These data have been further analysed by means of factor analysis using the computer based SPSS statistical package. To undertake factor analysis Bryman and Kramer11 argue that there should be at least as many participants as items, which was achieved in this study. Factor analysis is a series of statistical tests used to reduce or simplify data, by examining correlation between variables, and therefore enabling the generation and exploration of theories.12 The process enables a number of attribute statements to be grouped into a smaller number of themes or factors, based upon the correlation between the variables. As Pallant13 suggests, factor analysis takes a large set of variables and looks for a way that the data may be reduced or summarised using a smaller set of factors or components. Therefore it may be possible to group attributes of clinical ambulance staff, identified in the Delphi study, into factors that represent modules or themes within a curriculum framework.

Exploratory factor analysis with orthoganol rotation was carried out on the data for each of the occupational groups. As Kline argues, rotation is desirable to account for observed correlations.12 Scree plots were calculated for each of the occupational groups to determine the number of factors to rotate.

RESULTS

Eighty six questionnaires were distributed in the second round of the Delphi study of which 42 (48.8%) were returned completed and upon which the statistical analysis is based. By using the scree test, three rotated factors emerged for each of the occupational groups and are illustrated in tables 1, 2, and 3. These tables also show the extent to which elements loaded onto each factor. Variables loading 0.6 are regarded as being highly correlated with the factor and the correlation being moderately high if above 0.312 In this case all variables loaded on at least one factor with a correlation of 0.3 or above.

Table 1

Factors relating to the ambulance technician

Table 2

Factors relating to the ambulance paramedic

Table 3

Factors relating to the ambulance clinical supervisor

To check internal validity of each factor, and therefore that attributes loading on the factor are measuring the same construct, Cronbach’s α coefficient was calculated for each factor. Reliability is regarded as high where Cronbach’s α coefficient is greater than 0.7.13 This was achieved in all factors relating to each of the occupational groups (see tables 1, 2, and 3)

The factors are assigned a label that reflects the content and best describes the curriculum theme. For the technician these may be described as; core professional skills, individual and collaborative approaches to health and safety, and the management of self and clinical situations. For the paramedic the themes are; core professional skills, management of self, and clinical situations, and approaches to health and safety. For the clinical supervisor there is again a theme described as core professional skills, with a further two themes described as role model and lifelong learning.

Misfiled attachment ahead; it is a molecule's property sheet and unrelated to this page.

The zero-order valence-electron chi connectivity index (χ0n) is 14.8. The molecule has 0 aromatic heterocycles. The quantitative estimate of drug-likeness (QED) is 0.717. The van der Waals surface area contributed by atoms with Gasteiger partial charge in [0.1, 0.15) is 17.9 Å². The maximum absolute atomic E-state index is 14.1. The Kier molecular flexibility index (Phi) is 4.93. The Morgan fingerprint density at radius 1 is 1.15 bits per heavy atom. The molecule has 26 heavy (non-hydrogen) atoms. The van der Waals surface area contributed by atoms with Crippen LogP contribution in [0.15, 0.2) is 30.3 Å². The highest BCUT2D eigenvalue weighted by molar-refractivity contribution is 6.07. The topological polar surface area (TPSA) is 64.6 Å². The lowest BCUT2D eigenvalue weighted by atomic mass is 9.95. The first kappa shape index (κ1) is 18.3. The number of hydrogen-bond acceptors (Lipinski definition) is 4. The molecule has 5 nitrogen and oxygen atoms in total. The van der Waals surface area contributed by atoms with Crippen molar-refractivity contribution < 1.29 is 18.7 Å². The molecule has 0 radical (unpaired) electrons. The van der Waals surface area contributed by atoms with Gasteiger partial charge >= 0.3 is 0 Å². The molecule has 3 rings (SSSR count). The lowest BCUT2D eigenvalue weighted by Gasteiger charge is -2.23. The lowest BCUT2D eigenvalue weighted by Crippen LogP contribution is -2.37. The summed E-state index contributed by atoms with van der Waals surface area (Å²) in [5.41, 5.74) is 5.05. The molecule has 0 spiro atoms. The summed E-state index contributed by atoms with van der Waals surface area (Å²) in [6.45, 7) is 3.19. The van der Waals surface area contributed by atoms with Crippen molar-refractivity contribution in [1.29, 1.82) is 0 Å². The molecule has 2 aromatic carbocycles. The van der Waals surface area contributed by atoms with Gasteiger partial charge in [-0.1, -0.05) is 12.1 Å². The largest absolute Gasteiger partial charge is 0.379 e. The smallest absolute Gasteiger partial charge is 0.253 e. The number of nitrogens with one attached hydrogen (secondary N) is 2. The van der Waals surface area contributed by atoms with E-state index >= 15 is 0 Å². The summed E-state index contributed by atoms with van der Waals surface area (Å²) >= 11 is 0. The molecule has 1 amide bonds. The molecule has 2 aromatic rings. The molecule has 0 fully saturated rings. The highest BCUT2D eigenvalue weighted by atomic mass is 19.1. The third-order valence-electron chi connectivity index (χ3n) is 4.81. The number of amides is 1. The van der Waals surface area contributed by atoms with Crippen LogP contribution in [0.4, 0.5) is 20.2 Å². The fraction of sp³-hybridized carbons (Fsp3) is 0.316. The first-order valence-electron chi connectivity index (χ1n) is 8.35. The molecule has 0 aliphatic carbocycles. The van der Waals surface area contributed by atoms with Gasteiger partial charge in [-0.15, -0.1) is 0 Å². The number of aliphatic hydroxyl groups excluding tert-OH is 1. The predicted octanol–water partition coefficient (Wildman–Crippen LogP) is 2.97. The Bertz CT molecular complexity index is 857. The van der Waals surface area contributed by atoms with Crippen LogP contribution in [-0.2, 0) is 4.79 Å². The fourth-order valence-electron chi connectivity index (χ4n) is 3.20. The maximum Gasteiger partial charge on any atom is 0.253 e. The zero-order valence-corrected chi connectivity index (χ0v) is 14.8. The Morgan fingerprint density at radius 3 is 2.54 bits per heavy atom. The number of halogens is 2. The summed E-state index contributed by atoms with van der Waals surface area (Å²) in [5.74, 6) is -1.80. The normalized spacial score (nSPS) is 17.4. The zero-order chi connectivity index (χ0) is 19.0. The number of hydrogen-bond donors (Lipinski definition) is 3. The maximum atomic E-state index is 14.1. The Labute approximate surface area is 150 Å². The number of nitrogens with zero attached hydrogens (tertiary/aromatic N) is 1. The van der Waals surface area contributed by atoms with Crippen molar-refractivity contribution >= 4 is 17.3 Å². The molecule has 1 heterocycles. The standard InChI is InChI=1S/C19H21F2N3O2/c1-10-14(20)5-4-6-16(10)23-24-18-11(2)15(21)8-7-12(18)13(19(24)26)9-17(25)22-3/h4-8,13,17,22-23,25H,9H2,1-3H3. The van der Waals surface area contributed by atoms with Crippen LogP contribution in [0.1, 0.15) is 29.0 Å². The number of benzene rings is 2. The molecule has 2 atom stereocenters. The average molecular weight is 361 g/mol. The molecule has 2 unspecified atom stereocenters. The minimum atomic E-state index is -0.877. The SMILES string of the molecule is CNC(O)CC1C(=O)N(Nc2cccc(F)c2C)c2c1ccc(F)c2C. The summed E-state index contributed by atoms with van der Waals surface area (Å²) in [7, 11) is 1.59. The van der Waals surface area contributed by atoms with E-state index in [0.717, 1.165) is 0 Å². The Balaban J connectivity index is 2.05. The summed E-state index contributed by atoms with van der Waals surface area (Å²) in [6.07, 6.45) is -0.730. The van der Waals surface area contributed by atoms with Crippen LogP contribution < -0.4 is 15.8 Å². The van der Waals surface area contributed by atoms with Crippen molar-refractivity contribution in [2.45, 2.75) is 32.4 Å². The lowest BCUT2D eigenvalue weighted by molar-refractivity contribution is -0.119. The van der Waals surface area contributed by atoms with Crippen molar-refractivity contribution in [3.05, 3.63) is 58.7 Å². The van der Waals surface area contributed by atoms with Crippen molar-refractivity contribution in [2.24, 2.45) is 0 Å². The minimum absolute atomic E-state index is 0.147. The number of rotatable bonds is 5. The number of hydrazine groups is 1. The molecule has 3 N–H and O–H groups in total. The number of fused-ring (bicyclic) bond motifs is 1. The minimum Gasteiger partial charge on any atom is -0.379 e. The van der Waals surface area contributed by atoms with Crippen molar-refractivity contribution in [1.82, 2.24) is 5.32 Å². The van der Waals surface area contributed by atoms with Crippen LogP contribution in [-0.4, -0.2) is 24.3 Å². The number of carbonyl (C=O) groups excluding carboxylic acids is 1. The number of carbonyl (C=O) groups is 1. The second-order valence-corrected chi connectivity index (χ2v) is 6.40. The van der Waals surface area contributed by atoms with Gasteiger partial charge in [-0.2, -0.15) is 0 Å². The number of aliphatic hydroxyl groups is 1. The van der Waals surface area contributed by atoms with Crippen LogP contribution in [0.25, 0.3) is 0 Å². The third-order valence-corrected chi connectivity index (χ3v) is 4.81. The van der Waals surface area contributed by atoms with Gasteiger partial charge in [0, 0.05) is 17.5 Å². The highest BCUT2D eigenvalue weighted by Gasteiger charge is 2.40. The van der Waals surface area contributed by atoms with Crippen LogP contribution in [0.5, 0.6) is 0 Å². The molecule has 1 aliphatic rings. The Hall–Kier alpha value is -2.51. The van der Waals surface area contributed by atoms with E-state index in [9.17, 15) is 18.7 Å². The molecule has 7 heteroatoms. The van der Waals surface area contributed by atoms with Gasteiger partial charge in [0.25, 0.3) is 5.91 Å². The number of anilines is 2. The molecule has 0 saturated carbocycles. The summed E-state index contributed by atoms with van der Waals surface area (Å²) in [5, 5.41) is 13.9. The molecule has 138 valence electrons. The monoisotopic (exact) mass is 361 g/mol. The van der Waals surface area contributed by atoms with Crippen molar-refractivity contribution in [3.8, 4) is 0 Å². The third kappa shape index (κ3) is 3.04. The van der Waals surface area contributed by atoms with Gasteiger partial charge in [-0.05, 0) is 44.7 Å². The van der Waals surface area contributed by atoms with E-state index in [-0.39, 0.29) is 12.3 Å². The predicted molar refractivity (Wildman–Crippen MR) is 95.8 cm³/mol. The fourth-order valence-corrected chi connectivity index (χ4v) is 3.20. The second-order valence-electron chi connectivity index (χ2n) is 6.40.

DISCUSSION

All 36 attributes loaded onto the three factors for each of the occupational groups. However, while the content of each factor is not identical there are some similarities. This would suggest that while the broad attributes required are the same for each occupational group the importance and the focus are different for each group. The relation between attributes within the factor may offer some indication as to the focus of teaching and the education programme. For example, the management of self and clinical situations for the technician and paramedic will be different. The technician may need greater emphasis on management of, their workload, their time or their own learning while for the paramedic these skills should have been developed as a technician and therefore there may be more emphasis on organising the workload of others, delegation, and supervision of junior staff.

It is also clear from the data that while all three occupational groups have a factor described as core professional skills, the content is different for each group, just as there are fundamental differences between the core role of the technician, paramedic, and clinical supervisor. However, the identified factors and the associated attributes may offer some guidance as to the type and nature of modules to include in educational programmes.

Current technician and paramedic training have a narrow focus on technical clinical skills and the transportation of the sick and injured. While the technical skills used by both technicians and paramedics have been updated over time, the curriculum continues to pay little if any attention to the broader repertoire of professional skills and attributes demonstrated in other healthcare disciplines such as critical thinking, familiarity with clinical governance and health policy, patient assessment, and autonomous practice. Many of these changes have occurred in other healthcare disciplines in response to a changing health service that has become more consumer led.

While individual ambulance trusts have attempted to respond to the changing face of the health service, ambulance education has not. It is difficult to see how trusts can adequately respond to the demands of a modern health service while continuing to pursue training programmes that are philosophically the same as those developed over 20 years ago and for the technician more than 40 years ago.

What has emerged is the need for a curriculum that is far broader than existing technician and paramedic training programmes. Some components appear in both the existing ambulance curriculums as well as being identified in this study. However, only a small number of the attributes identified in this study are represented in the existing technician and paramedic programme. The data suggest that a programme broadly similar to those used to educate other health care is desirable. With factors being the basis of modules or programmes of study with the detailed content and assessment being guided by the factor loadings, especially as high degrees of internal validity within each factor have been demonstrated.